–By Francisca Jara V.
Translation by Amy Morgan.
In the world of wine, almost everything can be controlled. From the temperature of fermentation to its colour. But last May, 170 producers from 20 countries gathered at The Real Wine Fair to show the world – in 700 wines – that it’s also possible to use little or no intervention. This is the story of a journey through London and the natural wine bars that must not be missed.
It’s 10 in the morning and the 18 degrees forecast for this May 7th haven’t yet appeared. But the cold breeze that gets right to your core even in summer, reminds me that I am in London. In the East of the city. I walk quickly to warm up. But above all, I want to get there on time. “This opportunity won’t come around again until 2019”, I think to myself. I make my way through streets filled with Arabian bakeries and Made in India clothes shops where there are more migrants than Brits. It reminds me of Patronato but cleaner and more modern. Until I reach the first signs that I’ve arrived. A brick wall with large, blue letters on the roof saying ‘Tobacco Dock’. In this hundred year old building, a short walk from the iconic London Bridge, on May 7 th & 8th we experienced the latest edition of The Real Wine Fair. One of the first natural wine fairs in the world and surely, today, the most important in Europe. Not only because it gathers 170 winemakers from 20 countries under one roof to present over 700 wines. But also for its excellent natural light, unlimited wifi and ample space, all of which combine to make it a place where the winemakers themselves want to be. For them it’s a wonderful environment not only to show case their wines but also to gather amongst peers. For consumers, it’s the perfect opportunity to meet the winemakers in person, try their wines, hear their stories and ask questions. Among them, sommeliers, trade press, wine buyers (predominantly importers), bar and restaurant operators. All in, a community. To explain it better, and in its own words, The Real Wine Fair is “an independent festival of those who make wine naturally, comprising those who work organically and/or biodynamically, and with very little or zero intervention in the winery”. Accordingly, the wines are made in small quantities, by artisans or producers who work without chemicals (fertilizers, pesticides or herbicides), in low yielding vineyards, who vinify without artificial yeasts or enzymes and without correction. The only additive occasionally added, for the preservation of the wine, is a tiny amount of sulphites. In simple terms: wines made with minimal intervention.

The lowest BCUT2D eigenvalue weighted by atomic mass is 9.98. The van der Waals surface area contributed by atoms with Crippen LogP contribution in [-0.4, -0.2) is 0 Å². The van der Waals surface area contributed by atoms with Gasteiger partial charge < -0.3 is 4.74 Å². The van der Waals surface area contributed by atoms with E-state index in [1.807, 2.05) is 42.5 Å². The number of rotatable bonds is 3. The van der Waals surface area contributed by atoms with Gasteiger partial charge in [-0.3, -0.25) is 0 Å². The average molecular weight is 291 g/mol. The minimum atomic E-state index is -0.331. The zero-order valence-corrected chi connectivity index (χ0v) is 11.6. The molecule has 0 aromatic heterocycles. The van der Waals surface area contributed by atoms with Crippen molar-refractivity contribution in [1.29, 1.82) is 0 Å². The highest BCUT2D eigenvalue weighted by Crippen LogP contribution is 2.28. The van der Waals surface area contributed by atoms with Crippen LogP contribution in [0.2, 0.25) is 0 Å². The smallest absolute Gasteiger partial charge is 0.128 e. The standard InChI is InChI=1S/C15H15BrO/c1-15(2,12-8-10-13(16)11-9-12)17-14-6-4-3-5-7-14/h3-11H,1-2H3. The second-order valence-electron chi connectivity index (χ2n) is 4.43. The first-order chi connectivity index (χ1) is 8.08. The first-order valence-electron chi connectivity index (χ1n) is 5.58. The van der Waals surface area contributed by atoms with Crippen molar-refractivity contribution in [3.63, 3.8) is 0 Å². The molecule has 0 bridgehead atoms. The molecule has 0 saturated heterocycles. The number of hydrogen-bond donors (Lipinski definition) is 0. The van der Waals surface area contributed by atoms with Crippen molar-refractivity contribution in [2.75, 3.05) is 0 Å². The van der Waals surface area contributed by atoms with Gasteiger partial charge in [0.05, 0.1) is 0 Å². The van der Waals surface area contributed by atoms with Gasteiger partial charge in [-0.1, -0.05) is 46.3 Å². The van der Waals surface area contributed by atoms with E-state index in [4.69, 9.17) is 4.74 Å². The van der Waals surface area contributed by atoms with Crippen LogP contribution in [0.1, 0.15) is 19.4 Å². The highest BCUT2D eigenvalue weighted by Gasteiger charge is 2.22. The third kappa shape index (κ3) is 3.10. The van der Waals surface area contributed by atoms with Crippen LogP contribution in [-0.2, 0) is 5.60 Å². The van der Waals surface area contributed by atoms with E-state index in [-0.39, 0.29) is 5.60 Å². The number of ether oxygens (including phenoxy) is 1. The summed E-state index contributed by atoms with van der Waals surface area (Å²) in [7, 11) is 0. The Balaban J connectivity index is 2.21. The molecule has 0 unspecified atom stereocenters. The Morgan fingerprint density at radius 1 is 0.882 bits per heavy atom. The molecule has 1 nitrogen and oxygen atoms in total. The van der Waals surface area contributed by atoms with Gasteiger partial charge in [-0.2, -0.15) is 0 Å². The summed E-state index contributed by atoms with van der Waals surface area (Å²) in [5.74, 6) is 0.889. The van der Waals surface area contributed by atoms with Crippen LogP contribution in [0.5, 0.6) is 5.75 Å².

From Orange Wines and Indigenous Grape Varieties
While wandering through The Little Gallery (the area of the show for wines from France, Spain and Portugal), the first thing that grabbed my attention was the colour of the bottles. From the amusingly illustrated labels to the liquids contained within: yellows, ambers, oranges, pinks, sparkling, reds and purples. Some clear, some cloudy. Drawn in by a visual desire, I found myself at the stand of legendary French winemakers, Catherine & Pierre Breton, who presented – among other things – a light, playful cabernet franc with smooth tannins, freshly pulled from an ice bucket. To be drunk by the litre. As unusual for the grape variety as for its origin, the Loire.
Further along, a producer from Rioja, famous for his robust tempranillos, presented the indigenous varieties viura and malvasia riojana (both white), macerated on skins for 12 months, producing wines with tannin and an orange colour. “A decision that almost lost us our DOC status”, winemaker of Bodegas Honorio Rubio, Alberto Pedrajo, told me. Opposite him, Nicholas Marcos from Dominio Urogallo let us taste his wines from Asturias, a lesser known and mountainous wine region, also made from salvaged local varieties: white grapes albarín and albillo, and the red verdejo rojo. The outcome? Wines of excellent quality.